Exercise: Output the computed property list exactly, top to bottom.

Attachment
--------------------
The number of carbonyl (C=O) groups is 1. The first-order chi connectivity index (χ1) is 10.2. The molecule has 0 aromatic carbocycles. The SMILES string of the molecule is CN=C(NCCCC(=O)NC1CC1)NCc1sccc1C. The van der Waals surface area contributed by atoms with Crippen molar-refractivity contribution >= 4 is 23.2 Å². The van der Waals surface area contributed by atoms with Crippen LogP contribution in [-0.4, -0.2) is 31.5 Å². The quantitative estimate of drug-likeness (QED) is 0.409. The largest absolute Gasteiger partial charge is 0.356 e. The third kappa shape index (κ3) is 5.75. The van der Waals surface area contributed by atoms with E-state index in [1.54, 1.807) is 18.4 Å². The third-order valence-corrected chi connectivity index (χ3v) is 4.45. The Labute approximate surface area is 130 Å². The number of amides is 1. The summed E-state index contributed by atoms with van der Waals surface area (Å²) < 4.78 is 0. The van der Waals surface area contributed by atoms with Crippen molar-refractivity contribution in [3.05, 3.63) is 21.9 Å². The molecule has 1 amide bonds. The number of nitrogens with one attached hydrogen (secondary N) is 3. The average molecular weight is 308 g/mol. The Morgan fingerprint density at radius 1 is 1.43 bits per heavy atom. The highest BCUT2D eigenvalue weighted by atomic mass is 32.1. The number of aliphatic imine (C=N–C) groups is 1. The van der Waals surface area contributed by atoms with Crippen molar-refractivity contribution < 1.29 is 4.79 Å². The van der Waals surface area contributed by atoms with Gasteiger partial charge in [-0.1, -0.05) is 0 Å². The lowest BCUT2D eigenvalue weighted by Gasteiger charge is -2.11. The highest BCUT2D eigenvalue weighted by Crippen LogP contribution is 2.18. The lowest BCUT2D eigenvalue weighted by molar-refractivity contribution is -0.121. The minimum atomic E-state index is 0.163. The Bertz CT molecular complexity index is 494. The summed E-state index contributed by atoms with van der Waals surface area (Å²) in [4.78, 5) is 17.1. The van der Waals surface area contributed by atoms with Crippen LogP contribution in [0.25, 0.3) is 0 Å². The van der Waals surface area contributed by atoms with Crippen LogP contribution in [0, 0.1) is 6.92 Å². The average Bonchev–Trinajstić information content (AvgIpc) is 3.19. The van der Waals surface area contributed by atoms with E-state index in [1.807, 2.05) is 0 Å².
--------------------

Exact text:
The number of carbonyl (C=O) groups is 1. The first-order chi connectivity index (χ1) is 10.2. The molecule has 0 aromatic carbocycles. The SMILES string of the molecule is CN=C(NCCCC(=O)NC1CC1)NCc1sccc1C. The van der Waals surface area contributed by atoms with Crippen molar-refractivity contribution >= 4 is 23.2 Å². The van der Waals surface area contributed by atoms with Crippen LogP contribution in [-0.4, -0.2) is 31.5 Å². The quantitative estimate of drug-likeness (QED) is 0.409. The largest absolute Gasteiger partial charge is 0.356 e. The third kappa shape index (κ3) is 5.75. The van der Waals surface area contributed by atoms with E-state index in [1.54, 1.807) is 18.4 Å². The third-order valence-corrected chi connectivity index (χ3v) is 4.45. The Labute approximate surface area is 130 Å². The number of amides is 1. The summed E-state index contributed by atoms with van der Waals surface area (Å²) < 4.78 is 0. The van der Waals surface area contributed by atoms with Crippen molar-refractivity contribution in [3.05, 3.63) is 21.9 Å². The molecule has 1 amide bonds. The number of nitrogens with one attached hydrogen (secondary N) is 3. The average molecular weight is 308 g/mol. The Morgan fingerprint density at radius 1 is 1.43 bits per heavy atom. The highest BCUT2D eigenvalue weighted by atomic mass is 32.1. The number of aliphatic imine (C=N–C) groups is 1. The van der Waals surface area contributed by atoms with Crippen molar-refractivity contribution < 1.29 is 4.79 Å². The van der Waals surface area contributed by atoms with Gasteiger partial charge in [-0.1, -0.05) is 0 Å². The lowest BCUT2D eigenvalue weighted by Gasteiger charge is -2.11. The highest BCUT2D eigenvalue weighted by Crippen LogP contribution is 2.18. The lowest BCUT2D eigenvalue weighted by molar-refractivity contribution is -0.121. The minimum atomic E-state index is 0.163. The Bertz CT molecular complexity index is 494. The summed E-state index contributed by atoms with van der Waals surface area (Å²) in [4.78, 5) is 17.1. The van der Waals surface area contributed by atoms with Crippen LogP contribution in [0.25, 0.3) is 0 Å². The van der Waals surface area contributed by atoms with Crippen LogP contribution in [0, 0.1) is 6.92 Å². The average Bonchev–Trinajstić information content (AvgIpc) is 3.19. The van der Waals surface area contributed by atoms with E-state index in [1.807, 2.05) is 0 Å².